(A digression: perhaps AFA should have been equally focussed all these years on the risks of oral sex, too. In just a recent forum, one member here still had to ask another member about it. To be fair, the risks posed by having mouth ulcers or bleeding gums are hard to monitor, i guess, and in the end it's a matter of common sense too, isn't it? As such, the insistence by some on using a condom for oral sex - vis-a-vis the more risky anal sex - is not uncommon either, fortunately for them.)
Concise, accurate, easily-accessed information is needed, AFA. Don't pull your punches where a Merck list is needed... is that right, Mr Wijngaarden?
btw, Sorry for Comment 40, it was just another slip of the finger. Really. But i probably would have gone to bed if it hadn't happened. Then you might have been spared another insufferable comment lah, Alfian sir. :P Can joke or not, fellow Singaporean? Not talking about censorship what... i like movies like Love of Siam leh
ciao for now, and though i'm not a Roman Catholic, i want to say, God bless you RC guys here, one bishop doesn't a Roman summer make... or winter. i'm rambling now, so... Goodnight.
Mr Sa'at lets us know he wants to educate the gay community!! about what? You ever go to a straight movie and see these themes?
You need to start suing your insurance companies in the world court at the Hague. especially if there are foreign owners.
And I see your country is Buddhist i thought Buddhists were tolerant.
By the way, not everyone gets HIV some of us are genetically resistant especially Northern Europeans (about 20%) source Scientific American
Unfortunately, it seems that this film isn't the typical AFA campaign to warn the GAY COMMUNITY, but a film that will be viewed by the PUBLIC. What effects on the PUBLIC's perception of the gay community will it have? And is such a perception going to reduce or reinforce stigma?
Regarding the points made by #44, I think that it's economically and politically unattainable to have the whole world become effectively supportive to HIV-positive people, when even access to water and food is a challenge in most parts of an entire continent. But what is certainly realistic and attainable is for every developed and highly developed developing country, including Singapore, to establish a supportive system for its own people. Start from the national level. With this, the high literacy rate, and high school enrolment rate, it will be very easier to EDUCATE their people about safer sex. If the people become educated, and are no longer as fearful and reluctant to get tested (e.g. for those reasons mentioned), then they would be in a much better position to protect themselves-- at the personal level-- from foreign HIV-carriers. This is akin to a powerful fence protecting the national borders from enemies. While there may still be newly infected cases, the number would be significantly reduced and highly manageable.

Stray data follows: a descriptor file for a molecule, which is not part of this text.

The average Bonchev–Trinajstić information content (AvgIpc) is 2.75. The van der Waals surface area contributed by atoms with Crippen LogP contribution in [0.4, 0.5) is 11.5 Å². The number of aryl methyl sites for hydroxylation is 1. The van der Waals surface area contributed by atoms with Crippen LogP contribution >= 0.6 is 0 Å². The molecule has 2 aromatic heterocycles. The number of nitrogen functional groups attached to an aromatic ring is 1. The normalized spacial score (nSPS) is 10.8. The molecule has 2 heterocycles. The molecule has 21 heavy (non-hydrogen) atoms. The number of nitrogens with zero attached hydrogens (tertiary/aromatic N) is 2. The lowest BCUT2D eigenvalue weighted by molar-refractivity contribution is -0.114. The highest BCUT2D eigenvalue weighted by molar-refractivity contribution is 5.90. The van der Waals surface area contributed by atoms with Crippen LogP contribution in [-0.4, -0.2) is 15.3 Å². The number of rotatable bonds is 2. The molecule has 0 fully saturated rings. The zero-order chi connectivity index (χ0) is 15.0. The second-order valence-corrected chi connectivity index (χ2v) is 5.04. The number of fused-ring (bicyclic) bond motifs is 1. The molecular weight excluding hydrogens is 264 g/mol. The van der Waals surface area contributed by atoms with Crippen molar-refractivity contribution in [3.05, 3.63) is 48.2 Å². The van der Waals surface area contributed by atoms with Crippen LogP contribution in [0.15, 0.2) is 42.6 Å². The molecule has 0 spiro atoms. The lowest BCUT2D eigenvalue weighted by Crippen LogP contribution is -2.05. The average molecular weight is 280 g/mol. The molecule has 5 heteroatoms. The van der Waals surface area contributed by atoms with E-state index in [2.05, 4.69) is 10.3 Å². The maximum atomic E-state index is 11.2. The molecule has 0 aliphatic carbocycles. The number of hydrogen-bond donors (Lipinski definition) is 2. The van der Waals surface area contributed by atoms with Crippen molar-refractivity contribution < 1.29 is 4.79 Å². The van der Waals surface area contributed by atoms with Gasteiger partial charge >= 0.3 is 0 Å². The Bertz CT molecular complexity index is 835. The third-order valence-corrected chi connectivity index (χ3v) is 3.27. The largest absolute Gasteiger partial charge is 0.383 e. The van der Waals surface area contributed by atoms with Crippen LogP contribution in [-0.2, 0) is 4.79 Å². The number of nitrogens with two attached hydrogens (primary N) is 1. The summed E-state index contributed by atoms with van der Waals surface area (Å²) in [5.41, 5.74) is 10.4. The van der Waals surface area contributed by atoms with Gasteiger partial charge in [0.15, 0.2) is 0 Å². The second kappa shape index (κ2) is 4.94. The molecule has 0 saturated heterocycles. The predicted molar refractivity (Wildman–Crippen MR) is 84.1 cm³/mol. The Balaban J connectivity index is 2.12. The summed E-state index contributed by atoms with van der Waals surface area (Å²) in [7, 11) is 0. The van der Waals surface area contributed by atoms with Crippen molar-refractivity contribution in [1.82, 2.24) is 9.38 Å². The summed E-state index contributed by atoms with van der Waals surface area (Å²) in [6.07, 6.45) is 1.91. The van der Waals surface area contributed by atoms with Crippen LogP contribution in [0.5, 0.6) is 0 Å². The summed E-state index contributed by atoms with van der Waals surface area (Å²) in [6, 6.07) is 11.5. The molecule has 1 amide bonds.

So, these countries need a New Deal to fight HIV. The New Deal should consist of, firstly, the repeal of stigma-reinforcing laws and regulations such as 377a. The rest should include: making comprehensive sexuality education compulsory (as the UK and many other countries had) in school; subsidising HIV treatments; removing STD exclusions in Hospital & Surgical insurance policies after a waiting period; increasing job, emotional and family counselling support for HIV-positive people; quarterly island-wide free anonymous screening provided in public places (whereby they may use the oral test kits, a reference number and a free-incoming phone number to call back to check their status an hour later); distribution of free flavoured condoms in strategic locations like Harbour Front Ferry Terminal, Geylang, discos, budget hotels and bathhouses. Comprehensive sexuality education programmes should also be developed for the less educated people who speak dialects.
Instead of criminalising gay sex, criminalise unprotected oral and anal sex. This means that protected oral and anal sex between men should be legalised. This legislative amendment gives health-conscious gays more reason to negotiate with their partners who may insist on having unprotected sex. While this law can be theoretically difficult to enforce (i.e. who's going to know whether it is protected or not?), the same can be said of the existing 377a. But such an amendment can send a correct signal: gays are tolerated but reckless sex between gays isn't.